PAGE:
Aquino tirade vs SC decision not without basis
Media commentators, former and incumbent senators and House members, legal experts and columnists have had a field day attacking President Aquino for his outbursts against the Supreme Court’s decision on the Disbursement Acceleration Program. He was called a “spoiled brat,” “autocrat,” “arrogant,” “ignorant,” etc.
To be fair, I believe P-Noy is not entirely wrong on the DAP issue. He said he relied on Section 39 of the Administrative Code of 1987 (Executive Order No. 292), which was issued by President Corazon Aquino by virtue of her legislative authority under the Transitory Provisions of the 1987 Constitution.
The provision states thus: “Section 39. Authority to Use Savings in Appropriations to Cover Deficits.—Except as otherwise provided in the General Appropriations Act, any savings in the regular appropriations authorized in the General Appropriations Act for programs and projects of any department, office or agency, may, with the approval of the President, be used to cover a deficit in any other item of the regular appropriations: provided, that the creation of new positions or increase of salaries shall not be allowed to be funded from budgetary savings except when specifically authorized by law: provided, further, that whenever authorized positions are transferred from one program or project to another within the same department, office or agency, the corresponding amounts appropriated for personal services are also deemed transferred, without, however, increasing the total outlay for personal services of the department, office or agency concerned.”
Clearly, under Section 39, the President is authorized to use any savings in the regular appropriations for programs and projects of any department, office or agency to cover deficits in any other item in the regular appropriations, without distinction as to whether the recipient of the funds is within the same branch of the government. In other words, the so-called cross border transfer of funds is allowed.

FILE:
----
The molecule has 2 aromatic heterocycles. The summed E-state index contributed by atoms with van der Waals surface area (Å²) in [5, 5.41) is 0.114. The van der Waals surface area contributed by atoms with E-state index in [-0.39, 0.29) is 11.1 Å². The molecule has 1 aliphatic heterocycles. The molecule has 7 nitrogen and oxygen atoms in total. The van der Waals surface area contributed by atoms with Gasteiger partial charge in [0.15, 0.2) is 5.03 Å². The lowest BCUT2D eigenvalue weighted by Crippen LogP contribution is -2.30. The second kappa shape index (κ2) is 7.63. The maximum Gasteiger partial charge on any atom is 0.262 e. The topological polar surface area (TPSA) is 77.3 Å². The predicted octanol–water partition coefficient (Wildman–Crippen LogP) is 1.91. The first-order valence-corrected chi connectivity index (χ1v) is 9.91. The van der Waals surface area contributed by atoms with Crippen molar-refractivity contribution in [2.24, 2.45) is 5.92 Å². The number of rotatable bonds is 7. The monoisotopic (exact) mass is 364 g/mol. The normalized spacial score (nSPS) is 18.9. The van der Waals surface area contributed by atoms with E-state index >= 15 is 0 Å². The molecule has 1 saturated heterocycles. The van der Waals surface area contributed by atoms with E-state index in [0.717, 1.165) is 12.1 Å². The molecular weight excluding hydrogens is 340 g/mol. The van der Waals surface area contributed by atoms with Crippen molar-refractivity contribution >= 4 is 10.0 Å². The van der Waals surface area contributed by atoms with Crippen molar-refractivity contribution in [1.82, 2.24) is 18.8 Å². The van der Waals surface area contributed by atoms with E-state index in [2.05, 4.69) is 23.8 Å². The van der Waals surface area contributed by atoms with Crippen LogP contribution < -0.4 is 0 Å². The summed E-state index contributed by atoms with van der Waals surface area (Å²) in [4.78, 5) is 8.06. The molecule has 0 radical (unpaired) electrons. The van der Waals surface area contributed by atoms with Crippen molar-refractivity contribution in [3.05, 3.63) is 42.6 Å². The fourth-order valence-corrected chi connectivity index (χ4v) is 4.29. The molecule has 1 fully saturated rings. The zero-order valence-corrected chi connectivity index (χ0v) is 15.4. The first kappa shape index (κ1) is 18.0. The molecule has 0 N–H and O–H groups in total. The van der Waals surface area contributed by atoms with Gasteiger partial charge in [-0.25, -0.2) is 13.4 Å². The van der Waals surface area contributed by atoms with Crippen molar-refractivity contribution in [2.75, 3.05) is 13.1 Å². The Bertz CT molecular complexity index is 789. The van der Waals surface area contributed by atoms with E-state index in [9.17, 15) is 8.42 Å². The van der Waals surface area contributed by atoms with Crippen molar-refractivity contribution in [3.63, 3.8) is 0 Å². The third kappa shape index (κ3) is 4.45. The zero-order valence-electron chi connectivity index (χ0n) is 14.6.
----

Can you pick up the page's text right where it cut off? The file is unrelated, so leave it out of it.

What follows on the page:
To be sure, Section 39, in so far as it authorizes cross-border transfer of funds, may run counter to the provision of the Constitution (Section 25, Article VI). Be that as it may, the rule is that a statute is presumed valid unless expressly declared invalid or unconstitutional by the Supreme Court in an action or proceeding directly brought for the purpose. Section 39 has not been declared invalid or unconstitutional and it seems none of the DAP petitioners had directly challenged its validity or constitutionality before the Supreme Court. In fine, Section 39 is still a valid and existing law and the President was right when he said he acted within the bounds of the law when he implemented the DAP.
At any rate, even if the Supreme Court shall now say that the President made a mistake in relying on Section 39, he and his subordinates who acted for and in his behalf are at least entitled to the presumption of good faith. Their good faith stems from the legal presumption (under Section 3 (I) of Rule 131 of the Rules of Court) that the “official duty has been regularly performed.” The President may likewise invoke good faith because probably all his predecessors from President Cory to Gloria Arroyo, in their time, used budgetary savings pursuant to the same provision of law.
—ROMULO D. SAN JUAN,
Dacon Building, Makati City
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